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LETTER TO THE EDITOR
Year : 2023  |  Volume : 55  |  Issue : 5  |  Page : 341-342
 

Annual ivermectin treatment, interferon-gamma, and responsiveness to monkeypox infection


1 Private Academic Consultant, Bangkok, Thailand
2 Department of Biological Science, Joseph Ayobaalola University, Ikeji-Arakeji, Nigeria; Department of Community Medicine, Dr. DY Patil Vidhyapeeth, Pune, Maharashtra; Department of Medical Science, Faculty of Medicine, University of Nis, Nis, Serbia; Department of Tropical Medicine, Hainan Medical University, Haikou, China; Research Center, Chandigarh University, Punjab, India

Date of Submission07-Jul-2023
Date of Decision20-Jul-2023
Date of Acceptance29-Aug-2023
Date of Web Publication02-Nov-2023

Correspondence Address:
Rujittika Mungmunpuntipantip
Private Academic Consultant, 111 Bangkok 112, Bangkok 103300
Thailand
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Source of Support: None, Conflict of Interest: None


DOI: 10.4103/ijp.ijp_433_23

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How to cite this article:
Mungmunpuntipantip R, Wiwanitkit V. Annual ivermectin treatment, interferon-gamma, and responsiveness to monkeypox infection. Indian J Pharmacol 2023;55:341-2

How to cite this URL:
Mungmunpuntipantip R, Wiwanitkit V. Annual ivermectin treatment, interferon-gamma, and responsiveness to monkeypox infection. Indian J Pharmacol [serial online] 2023 [cited 2023 Nov 28];55:341-2. Available from: https://www.ijp-online.com/text.asp?2023/55/5/341/389236




Dear Editor,

Modern clinical practice is highly concerned about novel zoonotic diseases.[1] The spread of monkeypox poses a serious threat to public health throughout Europe.[1] Monkeypox is now a frequent infection, most likely as a result of zoonosis.[1] There is a serious public health danger associated with the spread of monkeypox throughout Europe, America, and Asia.[1] Due to zoonosis, the uncommon monkey pox disease may have returned. Transferring from one person to another is a potential course of action. The medical community is concerned as the number of cases reported in various nations rises, and meticulous planning is required to get ready for a potentially serious outbreak.

The re-emergence of monkeypox in the endemic area before its spread to other settings is an intriguing phenomenon. Many researchers propose a link with the termination of routine smallpox immunization. Smallpox vaccination has been discontinued for many decades, and the diminished innate immunity among the local population may be a factor raising the probability of monkeypox re-emergence. However, the gravity of the problem has only been apparent for a few years. The authors would like to draw attention to another factor that may be associated with lower innate immunity to monkeypox infection. There are several prominent endemic illnesses in Africa. Filariasis is a dangerous parasitic infection. For a few years, annual mass ivermectin therapy has been used to eradicate filarial disease in this area.[2] This parasitic prevention campaign has the potential to drastically lower the prevalence of filariasis in this region.[2]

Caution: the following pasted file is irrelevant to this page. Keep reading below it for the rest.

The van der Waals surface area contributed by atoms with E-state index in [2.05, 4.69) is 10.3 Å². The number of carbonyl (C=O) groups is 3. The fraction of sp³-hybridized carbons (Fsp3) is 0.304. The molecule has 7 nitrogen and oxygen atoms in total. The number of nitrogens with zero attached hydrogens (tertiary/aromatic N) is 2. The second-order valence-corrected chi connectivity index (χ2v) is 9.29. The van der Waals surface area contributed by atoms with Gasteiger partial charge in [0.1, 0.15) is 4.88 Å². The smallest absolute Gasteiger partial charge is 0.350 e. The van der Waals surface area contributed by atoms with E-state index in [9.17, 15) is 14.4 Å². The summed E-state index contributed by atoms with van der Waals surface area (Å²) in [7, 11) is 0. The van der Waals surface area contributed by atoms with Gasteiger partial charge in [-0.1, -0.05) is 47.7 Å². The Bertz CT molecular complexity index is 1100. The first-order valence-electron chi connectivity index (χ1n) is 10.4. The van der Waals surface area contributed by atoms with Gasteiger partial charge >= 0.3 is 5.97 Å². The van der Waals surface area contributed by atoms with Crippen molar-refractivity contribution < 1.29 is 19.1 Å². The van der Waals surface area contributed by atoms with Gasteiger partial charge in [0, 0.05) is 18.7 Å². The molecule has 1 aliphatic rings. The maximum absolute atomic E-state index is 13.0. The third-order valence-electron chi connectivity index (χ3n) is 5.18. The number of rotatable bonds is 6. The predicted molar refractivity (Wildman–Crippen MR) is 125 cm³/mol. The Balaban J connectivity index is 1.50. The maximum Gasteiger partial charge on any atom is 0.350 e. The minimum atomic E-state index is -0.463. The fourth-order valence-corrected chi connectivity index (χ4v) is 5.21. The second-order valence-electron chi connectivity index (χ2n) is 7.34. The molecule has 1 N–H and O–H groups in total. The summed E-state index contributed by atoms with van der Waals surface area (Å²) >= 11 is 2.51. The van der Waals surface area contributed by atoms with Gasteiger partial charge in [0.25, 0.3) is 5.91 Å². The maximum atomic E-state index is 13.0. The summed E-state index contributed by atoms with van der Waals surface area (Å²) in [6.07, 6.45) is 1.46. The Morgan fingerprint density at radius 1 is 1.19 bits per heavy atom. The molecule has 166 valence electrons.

Ivermectin has immunomodulatory effects when seen from a pharmaceutical perspective. Patients with onchocerciasis were reported to have permanently suppressed filarial infections after receiving repeated annual treatments with ivermectin. Interleukin-10 and interferon-gamma production were found to be reduced after long-term ivermectin usage.[3] According to Johanns et al., after widespread treatment with ivermectin, innate responsiveness decreased. This decreased innate responsiveness in patients may have a negative impact on their ability to mount an effective immune defense against parasites and vaccinations.[3] Interferon-gamma is a significant cytokine whose level falls following mass ivermectin therapy. The cytokine response in monkeypox is important in preventing the pathology brought on by the infection.[4] A significant immunoreactive molecule, interferon-gamma, is present in high levels in severe cases.[5] After mass ivermectin therapy, interferon-gamma levels were low. This could be because the innate monkeypox protective response is weaker. This may possibly be a contributing cause to the rise in monkeypox cases in Africa during the past few years. There is still room for more investigation into the connections between filariasis, ivermectin treatment, and monkeypox in Africa.

Financial support and sponsorship

Nil.

Conflicts of interest

There are no conflicts of interest.



 
  References Top

1.
Wiwanitkit S, Wiwanitkit V. Atypical zoonotic pox: Acute merging illness that can be easily forgotten. J Acute Dis 2018;7:88-9.  Back to cited text no. 1
  [Full text]  
2.
Brieger WR, Okeibunor JC, Abiose AO, Wanji S, Elhassan E, Ndyomugyenyi R, et al. Compliance with eight years of annual ivermectin treatment of onchocerciasis in Cameroon and Nigeria. Parasit Vectors 2011;4:152.  Back to cited text no. 2
    
3.
Johanns SI, Gantin RG, Wangala B, Komlan K, Halatoko WA, Banla M, et al. Onchocerca volvulus-specific antibody and cellular responses in onchocerciasis patients treated annually with ivermectin for 30 years and exposed to parasite transmission in central Togo. PLoS Negl Trop Dis 2022;16:e0010340.  Back to cited text no. 3
    
4.
Earl PL, Americo JL, Moss B. Lethal monkeypox virus infection of CAST/EiJ mice is associated with a deficient gamma interferon response. J Virol 2012;86:9105-12.  Back to cited text no. 4
    
5.
Johnston SC, Johnson JC, Stonier SW, Lin KL, Kisalu NK, Hensley LE, et al. Cytokine modulation correlates with severity of monkeypox disease in humans. J Clin Virol 2015;63:42-5.  Back to cited text no. 5
    




 

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